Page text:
My sister and brother-in-law have become interested in geneaology in recent years, finding all sorts of long-lost tidbits about our respective families — tidbits that are all the more interesting because my sister married her childhood sweetheart, who hails from a family I’ve known since I was three years old. Long story.
Anyway, I learned a while ago that my great-great-great uncle, Dr. Arnold A. D’Ancona, served on the San Francisco Board of Education in post-earthquake San Francisco (prior to that, he was dean of UCSF’s medical school). Dr. D’Ancona is pictured above, and below with my late grandmother around 1925 (she’s the little girl wearing roller skates; he’s the gentleman with the white hair):
Dr. D’Ancona served as President of the Board of Education in 1913, and presided over the dedication of Lowell High School when it moved into a new building at Hayes and Masonic that year (the structure now houses the John Adams campus of City College). Sadly, Dr. D’Ancona presided over a Board that restricted Chinese students to only one school, and had recently stated (in 1896) that its desire was that “Chinese or Japanese not be employed in or about the school buildings.” I have to hope he was opposed to these and other similarly racist policies but I haven’t done enough research to know.
Next: I’m still trying to verify this, but family lore says that a few years later, in 1921, my great-grandfather on the other side, C.H. Snyder, was a civil engineer who helped build the lovely building at 135 Van Ness Ave –the building we hope will someday soon house the Ruth Asawa School of the Arts. (Great-grandfather Snyder also served as the civil engineer for our current City Hall, which rose from the ashes of post-earthquake San Francisco in 1915). It also turns out that Bert W. Levit, who served on the SFUSD Board from 1948 to 1958, is related by marriage to my brother-in-law. Later, Mr. Levit served as the first Finance Director for the state of California under Gov. Edmund G. Brown, the father of our once and future Governor, Jerry.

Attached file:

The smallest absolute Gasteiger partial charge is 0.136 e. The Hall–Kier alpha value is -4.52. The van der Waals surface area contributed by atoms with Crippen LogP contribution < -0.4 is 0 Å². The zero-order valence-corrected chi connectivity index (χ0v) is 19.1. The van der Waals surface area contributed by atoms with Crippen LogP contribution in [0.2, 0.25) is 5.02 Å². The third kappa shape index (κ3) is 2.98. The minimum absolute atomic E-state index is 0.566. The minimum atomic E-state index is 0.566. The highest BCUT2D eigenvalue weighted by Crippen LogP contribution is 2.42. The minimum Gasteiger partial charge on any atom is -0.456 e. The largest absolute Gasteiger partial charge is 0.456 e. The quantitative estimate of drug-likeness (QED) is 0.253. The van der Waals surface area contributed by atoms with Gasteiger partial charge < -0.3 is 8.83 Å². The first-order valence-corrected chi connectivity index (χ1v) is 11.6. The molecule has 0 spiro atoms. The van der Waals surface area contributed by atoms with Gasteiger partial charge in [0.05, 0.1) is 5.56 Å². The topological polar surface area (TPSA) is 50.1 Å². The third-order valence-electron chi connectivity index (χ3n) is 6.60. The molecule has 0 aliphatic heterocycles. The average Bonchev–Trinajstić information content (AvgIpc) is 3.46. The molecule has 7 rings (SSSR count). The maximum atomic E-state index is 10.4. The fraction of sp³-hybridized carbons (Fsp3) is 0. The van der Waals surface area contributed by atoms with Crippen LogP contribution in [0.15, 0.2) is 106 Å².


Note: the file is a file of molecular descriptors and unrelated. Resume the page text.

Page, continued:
All of which is to say that history is always, if you dig deeply enough, personal. The joke about geneaology is that people always seem to find a connection to famous historical figures (who among us isn’t related to Cleopatra by marriage?) Still, it’s surprisingly moving to me that my connection to San Francisco and its schools is deeper than even I thought.
If you dig into your family’s historical roots, what connections to your current life will you find?
My kids are the first San Francisco natives. I’m a New England native. My father came to the US from India in 1959. Both my parents are India natives.
I was born in Maine the day before civil rights was passed. I’m a child of immigrants. I’m the “other” as it were. My dad came here as a scientist. He ended up at Cornell to get his PhD as a Civil Engineer. Then taught in University of Maine. He was sponsored by the University right as I was born. After he died, I found a letter he wrote asking what would happen to his baby (me) if he couldn’t stay (because pre civil rights there were color quotas).
Anchor babies are a myth. The parents of babies born in this country can’t stay. Nor can the babies. The letter told us that I could come back when I was 18. However. after civil rights, the color quota was lifted. University of Maine sponsored my dad as a professor. Some years later he moved to Worcester. Where I grew up.
And if one wonders? This is why I find math so important and was so distressed by how the SFUSD implemented the sequence. Engineering is what kept us here. I’m an engineer as are my siblings. My kids strength is this. I found my work around. And my daughter is thriving in Geometry in 9th grade.
You are not a Real San Franciscan! 🙂